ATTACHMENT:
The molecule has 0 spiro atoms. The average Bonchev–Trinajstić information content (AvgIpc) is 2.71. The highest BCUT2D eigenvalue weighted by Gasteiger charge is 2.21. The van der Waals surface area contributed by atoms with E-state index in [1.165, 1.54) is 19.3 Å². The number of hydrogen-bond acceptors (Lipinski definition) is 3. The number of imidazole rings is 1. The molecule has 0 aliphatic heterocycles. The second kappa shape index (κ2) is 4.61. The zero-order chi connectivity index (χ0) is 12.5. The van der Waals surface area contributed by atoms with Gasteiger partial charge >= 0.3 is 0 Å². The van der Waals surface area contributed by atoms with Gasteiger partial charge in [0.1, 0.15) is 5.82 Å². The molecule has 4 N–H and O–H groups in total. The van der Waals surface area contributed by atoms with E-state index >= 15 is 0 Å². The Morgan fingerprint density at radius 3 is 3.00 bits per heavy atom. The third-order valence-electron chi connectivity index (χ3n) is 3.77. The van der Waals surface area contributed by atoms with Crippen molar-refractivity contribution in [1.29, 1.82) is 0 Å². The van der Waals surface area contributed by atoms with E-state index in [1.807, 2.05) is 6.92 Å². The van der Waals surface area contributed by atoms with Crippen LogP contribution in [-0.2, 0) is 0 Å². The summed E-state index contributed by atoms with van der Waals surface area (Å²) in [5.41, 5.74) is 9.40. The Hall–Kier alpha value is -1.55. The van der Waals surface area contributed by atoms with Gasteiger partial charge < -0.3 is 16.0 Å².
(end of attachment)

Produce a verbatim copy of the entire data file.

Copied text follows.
The molecule has 0 spiro atoms. The average Bonchev–Trinajstić information content (AvgIpc) is 2.71. The highest BCUT2D eigenvalue weighted by Gasteiger charge is 2.21. The van der Waals surface area contributed by atoms with E-state index in [1.165, 1.54) is 19.3 Å². The number of hydrogen-bond acceptors (Lipinski definition) is 3. The number of imidazole rings is 1. The molecule has 0 aliphatic heterocycles. The second kappa shape index (κ2) is 4.61. The zero-order chi connectivity index (χ0) is 12.5. The van der Waals surface area contributed by atoms with Gasteiger partial charge >= 0.3 is 0 Å². The van der Waals surface area contributed by atoms with Gasteiger partial charge in [0.1, 0.15) is 5.82 Å². The molecule has 4 N–H and O–H groups in total. The van der Waals surface area contributed by atoms with E-state index >= 15 is 0 Å². The Morgan fingerprint density at radius 3 is 3.00 bits per heavy atom. The third-order valence-electron chi connectivity index (χ3n) is 3.77. The van der Waals surface area contributed by atoms with Crippen molar-refractivity contribution in [1.29, 1.82) is 0 Å². The van der Waals surface area contributed by atoms with E-state index in [1.807, 2.05) is 6.92 Å². The van der Waals surface area contributed by atoms with Crippen LogP contribution in [-0.2, 0) is 0 Å². The summed E-state index contributed by atoms with van der Waals surface area (Å²) in [5.41, 5.74) is 9.40. The Hall–Kier alpha value is -1.55. The van der Waals surface area contributed by atoms with Gasteiger partial charge < -0.3 is 16.0 Å².